Sacto 9-1-1
September 19, 2012
Yolo DA finds no criminal conduct by UC Davis pepper spray officers

By Darrell Smith

The pepper-spraying of students by UC Davis police officers last November was not criminal conduct, Yolo County District Attorney's office concluded Wednesday following an inquiry into officers' response to protestors on the campus.

"(V)iewing the incident through the totality of the circumstances, there is insufficient evidence to establish proof beyond a reasonable doubt that the use of force involved in the November 18, 2011, pepper spraying was unlawful and therefore warrants the filing of criminal charges," officials said in a statement announcing the report's findings.

The response by campus police clad in riot gear last Nov. 18, punctuated by the image of police Lt. John Pike calmly pepper-spraying seated student protestors, was met with international scorn.

Pike was later relieved of duty; his police chief, Annette Spicuzza, resigned under fire; and withering reports from a specially-convened task force led by former state Supreme Court Justice Cruz Reynoso and independent consultant, Kroll, detailed a dysfunctional police department and "systematic and repeated failures" by university leaders.

Pike said he had not heard of the decision by the DA, but added that he was "extremely relieved."

"I have not reviewed or seen their report, but I am relieved at knowing they are not going to be bringing any charges," he said.

UC Davis officials had no official comment on the report Wednesday, saying the District Attorney's report stood on its own.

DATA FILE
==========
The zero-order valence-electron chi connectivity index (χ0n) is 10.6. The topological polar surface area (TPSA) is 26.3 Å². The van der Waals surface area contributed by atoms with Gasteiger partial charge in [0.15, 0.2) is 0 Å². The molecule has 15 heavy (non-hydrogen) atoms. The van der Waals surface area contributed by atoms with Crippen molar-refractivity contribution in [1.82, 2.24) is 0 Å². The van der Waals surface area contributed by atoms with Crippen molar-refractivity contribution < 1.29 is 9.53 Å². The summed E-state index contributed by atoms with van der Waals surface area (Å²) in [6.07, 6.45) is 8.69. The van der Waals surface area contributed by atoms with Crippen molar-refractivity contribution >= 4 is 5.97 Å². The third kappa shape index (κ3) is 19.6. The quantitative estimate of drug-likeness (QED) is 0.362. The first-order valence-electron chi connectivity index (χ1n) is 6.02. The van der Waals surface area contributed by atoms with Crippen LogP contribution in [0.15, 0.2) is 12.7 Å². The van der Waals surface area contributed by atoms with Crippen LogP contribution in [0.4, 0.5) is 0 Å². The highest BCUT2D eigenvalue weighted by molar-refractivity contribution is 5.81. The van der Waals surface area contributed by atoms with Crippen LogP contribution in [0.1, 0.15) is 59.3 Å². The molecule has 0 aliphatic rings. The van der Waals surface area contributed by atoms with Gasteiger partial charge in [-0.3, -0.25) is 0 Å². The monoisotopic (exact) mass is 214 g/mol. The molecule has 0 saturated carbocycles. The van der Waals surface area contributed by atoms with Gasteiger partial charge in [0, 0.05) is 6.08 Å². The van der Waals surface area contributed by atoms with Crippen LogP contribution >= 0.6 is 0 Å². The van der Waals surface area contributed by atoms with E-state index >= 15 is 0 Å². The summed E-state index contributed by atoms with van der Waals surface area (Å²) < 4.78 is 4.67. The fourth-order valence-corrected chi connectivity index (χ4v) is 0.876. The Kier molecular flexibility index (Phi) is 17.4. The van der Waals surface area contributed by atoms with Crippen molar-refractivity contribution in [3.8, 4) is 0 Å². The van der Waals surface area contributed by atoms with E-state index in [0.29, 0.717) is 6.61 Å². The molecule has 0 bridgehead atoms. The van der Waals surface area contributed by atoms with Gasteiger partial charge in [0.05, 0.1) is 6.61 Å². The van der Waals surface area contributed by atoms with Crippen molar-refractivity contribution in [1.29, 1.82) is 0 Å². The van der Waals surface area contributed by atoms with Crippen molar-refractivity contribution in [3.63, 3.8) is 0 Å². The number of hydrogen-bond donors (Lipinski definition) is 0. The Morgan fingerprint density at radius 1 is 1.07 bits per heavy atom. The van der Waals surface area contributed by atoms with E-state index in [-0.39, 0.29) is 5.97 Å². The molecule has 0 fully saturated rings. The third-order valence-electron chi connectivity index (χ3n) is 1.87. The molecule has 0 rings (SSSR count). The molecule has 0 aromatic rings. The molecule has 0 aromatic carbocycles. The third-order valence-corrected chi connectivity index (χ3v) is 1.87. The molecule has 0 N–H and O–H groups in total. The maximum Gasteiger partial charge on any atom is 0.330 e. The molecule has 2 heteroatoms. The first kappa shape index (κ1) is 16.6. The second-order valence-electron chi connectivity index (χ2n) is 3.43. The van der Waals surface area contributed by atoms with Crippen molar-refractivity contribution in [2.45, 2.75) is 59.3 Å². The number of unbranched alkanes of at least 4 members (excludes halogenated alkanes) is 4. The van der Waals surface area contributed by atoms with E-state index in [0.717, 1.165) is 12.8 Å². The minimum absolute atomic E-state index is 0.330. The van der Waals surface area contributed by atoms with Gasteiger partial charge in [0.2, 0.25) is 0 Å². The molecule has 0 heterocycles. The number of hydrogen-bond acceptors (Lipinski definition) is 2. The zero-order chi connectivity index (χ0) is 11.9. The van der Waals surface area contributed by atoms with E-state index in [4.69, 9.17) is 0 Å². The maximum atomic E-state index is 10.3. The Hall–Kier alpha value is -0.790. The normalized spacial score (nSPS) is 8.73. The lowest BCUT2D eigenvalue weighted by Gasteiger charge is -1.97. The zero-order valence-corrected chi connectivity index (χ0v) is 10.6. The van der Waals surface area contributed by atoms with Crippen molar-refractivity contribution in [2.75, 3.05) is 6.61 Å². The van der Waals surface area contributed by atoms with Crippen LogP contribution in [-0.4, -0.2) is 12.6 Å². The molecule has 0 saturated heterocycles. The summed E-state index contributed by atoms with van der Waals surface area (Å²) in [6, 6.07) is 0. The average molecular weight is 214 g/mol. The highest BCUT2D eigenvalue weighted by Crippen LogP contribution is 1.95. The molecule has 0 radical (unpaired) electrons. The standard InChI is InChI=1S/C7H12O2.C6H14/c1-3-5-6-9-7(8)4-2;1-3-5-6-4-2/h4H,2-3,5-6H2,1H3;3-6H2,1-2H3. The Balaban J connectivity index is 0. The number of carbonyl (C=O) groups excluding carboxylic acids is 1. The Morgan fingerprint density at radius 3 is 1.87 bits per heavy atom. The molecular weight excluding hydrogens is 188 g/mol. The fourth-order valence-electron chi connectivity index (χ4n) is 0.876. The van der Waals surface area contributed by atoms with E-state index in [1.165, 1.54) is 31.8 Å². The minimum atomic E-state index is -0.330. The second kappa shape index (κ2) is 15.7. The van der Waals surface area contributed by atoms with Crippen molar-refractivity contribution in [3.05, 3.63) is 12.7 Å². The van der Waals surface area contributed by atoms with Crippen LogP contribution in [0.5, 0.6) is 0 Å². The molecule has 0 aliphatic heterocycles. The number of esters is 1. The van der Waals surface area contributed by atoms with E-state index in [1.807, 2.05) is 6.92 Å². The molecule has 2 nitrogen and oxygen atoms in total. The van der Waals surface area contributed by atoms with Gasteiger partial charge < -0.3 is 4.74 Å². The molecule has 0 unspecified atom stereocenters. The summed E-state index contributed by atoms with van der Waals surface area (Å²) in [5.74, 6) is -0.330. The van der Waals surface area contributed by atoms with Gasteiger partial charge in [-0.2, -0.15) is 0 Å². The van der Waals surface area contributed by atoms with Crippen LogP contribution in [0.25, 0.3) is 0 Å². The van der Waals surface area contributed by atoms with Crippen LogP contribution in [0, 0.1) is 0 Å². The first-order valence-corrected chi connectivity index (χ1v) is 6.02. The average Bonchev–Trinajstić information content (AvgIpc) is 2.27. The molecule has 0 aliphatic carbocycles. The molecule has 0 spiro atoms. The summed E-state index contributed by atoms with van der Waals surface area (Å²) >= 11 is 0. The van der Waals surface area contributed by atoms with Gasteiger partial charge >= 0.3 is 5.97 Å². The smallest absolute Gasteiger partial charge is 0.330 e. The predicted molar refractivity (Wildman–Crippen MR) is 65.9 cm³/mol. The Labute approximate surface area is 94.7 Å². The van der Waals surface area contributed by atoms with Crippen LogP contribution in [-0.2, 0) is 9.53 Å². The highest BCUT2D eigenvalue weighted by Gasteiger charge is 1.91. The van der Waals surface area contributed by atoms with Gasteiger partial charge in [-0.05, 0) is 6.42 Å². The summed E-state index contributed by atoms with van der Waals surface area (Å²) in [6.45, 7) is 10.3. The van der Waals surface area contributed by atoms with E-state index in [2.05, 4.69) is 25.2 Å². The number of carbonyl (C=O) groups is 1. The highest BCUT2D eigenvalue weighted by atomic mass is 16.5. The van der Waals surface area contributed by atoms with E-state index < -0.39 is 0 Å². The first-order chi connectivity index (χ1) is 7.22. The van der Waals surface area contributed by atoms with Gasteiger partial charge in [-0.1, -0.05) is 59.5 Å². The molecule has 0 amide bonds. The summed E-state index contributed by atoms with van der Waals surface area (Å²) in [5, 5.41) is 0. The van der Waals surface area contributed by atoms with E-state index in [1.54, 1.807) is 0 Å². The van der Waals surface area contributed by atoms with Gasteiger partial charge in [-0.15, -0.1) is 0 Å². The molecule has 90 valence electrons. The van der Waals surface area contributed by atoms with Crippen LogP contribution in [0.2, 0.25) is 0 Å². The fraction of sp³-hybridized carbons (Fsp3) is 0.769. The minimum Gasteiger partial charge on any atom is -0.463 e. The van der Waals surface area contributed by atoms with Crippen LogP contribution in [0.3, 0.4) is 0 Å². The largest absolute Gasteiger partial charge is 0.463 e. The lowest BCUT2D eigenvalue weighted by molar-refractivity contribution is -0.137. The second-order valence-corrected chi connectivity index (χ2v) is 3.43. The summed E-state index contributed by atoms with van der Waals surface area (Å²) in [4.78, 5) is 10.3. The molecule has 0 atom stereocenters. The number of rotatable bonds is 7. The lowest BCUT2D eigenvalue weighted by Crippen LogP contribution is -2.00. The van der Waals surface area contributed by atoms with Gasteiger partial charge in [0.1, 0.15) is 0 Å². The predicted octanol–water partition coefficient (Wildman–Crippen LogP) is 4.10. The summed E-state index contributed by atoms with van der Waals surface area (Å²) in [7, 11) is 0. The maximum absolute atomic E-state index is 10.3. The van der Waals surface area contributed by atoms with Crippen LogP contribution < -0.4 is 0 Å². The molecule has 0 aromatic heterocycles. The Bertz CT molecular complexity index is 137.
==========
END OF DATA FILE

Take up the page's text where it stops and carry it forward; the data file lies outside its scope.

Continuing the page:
Alexis Briggs, San Francisco-based attorney for the Davis Dozen, the Occupy-style protestors who face charges in Yolo Superior Court related to demonstrations at a campus U.S. Bank branch in February and March, and whose clients include students who said they were pepper-sprayed, was dismayed by the report's findings.

"I guess the Reynoso report, the Kroll report and video is sufficient in some cases but not in others. I'm sorry to hear that," Briggs said. "There seems to be a willingness to rely on video evidence in some cases but not others. My thoughts go back to the day itself," she said, adding the events "cast doubt that Lt. Pike and others were acting lawfully."

Unversity of California regents last week approved a settlement providing compensation to 21 students and former students struck with pepper spray in the November 2011 incident. The incident has cost University of Calfornia, Davis more than $1 million in legal and other fees.

Bee staff writer Sam Stanton contributed to this report.

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